As my kids get a little older, I’ve had the opportunity to engage in the kinds of adventures that truly invigorate me, and allow me to feel capable and confident (aka: not just adventures like road-tripping with toddlers or using the bathroom by myself). The topic of finding suitable outdoors gear to fit a curvier body, and more broadly, the notion of physique-ability misconceptions, came up as I was on a 16km training hike with a friend with whom I was planning a multi-day backcountry hiking trip. Given that I have also been working on a project for the last six months to come into alignment with my body image and physical health (soon to be disclosed!), I thought I would share this article that I wrote for Misadventures Magazine a while back. I strongly believe two things that make physique-ability misconception a relevant issue for women:
- Women are meant to be connected to Mother Earth; it is where we find ourselves again.
- Adventure is a powerful (powerful!) medium for growth and self-discovery.
Let us not be held back by what our overculture believes we are capable of.
I turned away from the dressing-room mirror as I pulled the wool thermal undergarment over my head, deeming it necessary to feel the shirt, tight against my skin, before facing the mirror to see how it clung to my body. It was a form of self-esteem damage control that I had unconsciously developed over the years. If I looked down and the garment looked doubtful, I would remove it before inspecting its fit in the mirror; no point in fuelling unnecessary negative self-talk with added visual feedback.
This time, I had hoped, after eight months of training for a long-distance swim followed, three weeks later, by an attempt at the summit of Mount Kilimanjaro, that my self-worth would be bulletproof, or at least thermal undergarment-proof. They were supposed to fit snugly, I reminded myself, as I double-checked the extra-large size tag on the shirt and turned to face my reflection.
The curves of the shirt, designed to hug a woman’s waist, tightened around my ribcage as they were pushed northward by the curve of my hips. This effect caused the entire shirt to ride high, revealing my midriff as I moved, my lower back as I bent over. The shoulders and bust of the garment pulled uncomfortably across my swimmer’s body. I caught myself glancing at the box the shirt was folded into, at the fit, athletic woman on the front, whose experience of the cliff she has mounted triumphantly was clearly enhanced by the impeccable fit, comfort, and dry-wicking properties of her wool technical shirt.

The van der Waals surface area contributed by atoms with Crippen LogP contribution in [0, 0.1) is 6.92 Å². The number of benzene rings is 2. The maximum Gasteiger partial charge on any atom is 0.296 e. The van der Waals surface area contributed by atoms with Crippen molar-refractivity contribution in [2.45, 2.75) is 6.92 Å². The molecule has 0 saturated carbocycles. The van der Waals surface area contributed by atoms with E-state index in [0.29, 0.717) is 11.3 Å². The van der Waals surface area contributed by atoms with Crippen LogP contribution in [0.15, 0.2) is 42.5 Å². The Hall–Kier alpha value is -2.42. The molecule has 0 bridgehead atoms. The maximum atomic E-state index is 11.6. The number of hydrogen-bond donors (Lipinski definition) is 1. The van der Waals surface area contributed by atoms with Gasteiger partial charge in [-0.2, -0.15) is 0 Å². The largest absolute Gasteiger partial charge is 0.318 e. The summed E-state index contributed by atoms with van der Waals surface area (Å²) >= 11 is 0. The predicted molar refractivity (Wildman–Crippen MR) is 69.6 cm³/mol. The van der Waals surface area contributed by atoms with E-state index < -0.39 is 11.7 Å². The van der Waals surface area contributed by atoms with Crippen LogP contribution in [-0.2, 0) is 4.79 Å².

My initial self-doubt was swiftly overshadowed by a flood of anger, and then of the kind of get-up-and-go that has me looking for technical shirts for mountain climbing to begin with: what’s with the insinuation that those in need of durable, high-quality, high-performance outdoors gear are slight of frame?
Maybe it’s time that we had a conversation about yet another aspect of physical endeavour that is awash in the perspective that the type of bodies that are capable and worthy of participation are homogeneously lean (see also: yoga).
It is rather unfortunate that I feel the need to state what I believe should be the obvious here: intrepid, able-bodied, daring, persistent, adventuresome, fierce, badass outdoorspeople come in every shape and size imaginable. The heart it takes to climb mountains, raft rivers and surf oceans can be housed in an unlimited assortment of physical vessels. Heck, there are even some crazy adventures best suited to those with a more ample figure. Long distance swimmers like Lynne Cox, who, among other aquatic accomplishments, has swum in Antartica, attribute body shape, in part, to their success in the sport. Yogi Jessamyn Stanley is defying the same physique-ability misconceptions, showing off some incredible yogic prowess on Instagram on a daily basis. Stanley also does her part to showcase clothing manufacturers that create functional, flattering pieces that support athletes of all sizes to do their thing in comfort and style.
But the issue goes far beyond finding adventure-worthy clothes that serve larger bodies: it’s about seeing more diversity of the human form represented throughout the adventure industry – in literature, media, and gear-manufacturing alike. It’s about time we make space for all adventurers exploring the great outdoors and acknowledge our desire to test our own boundaries and meet challenges head-on, regardless of size.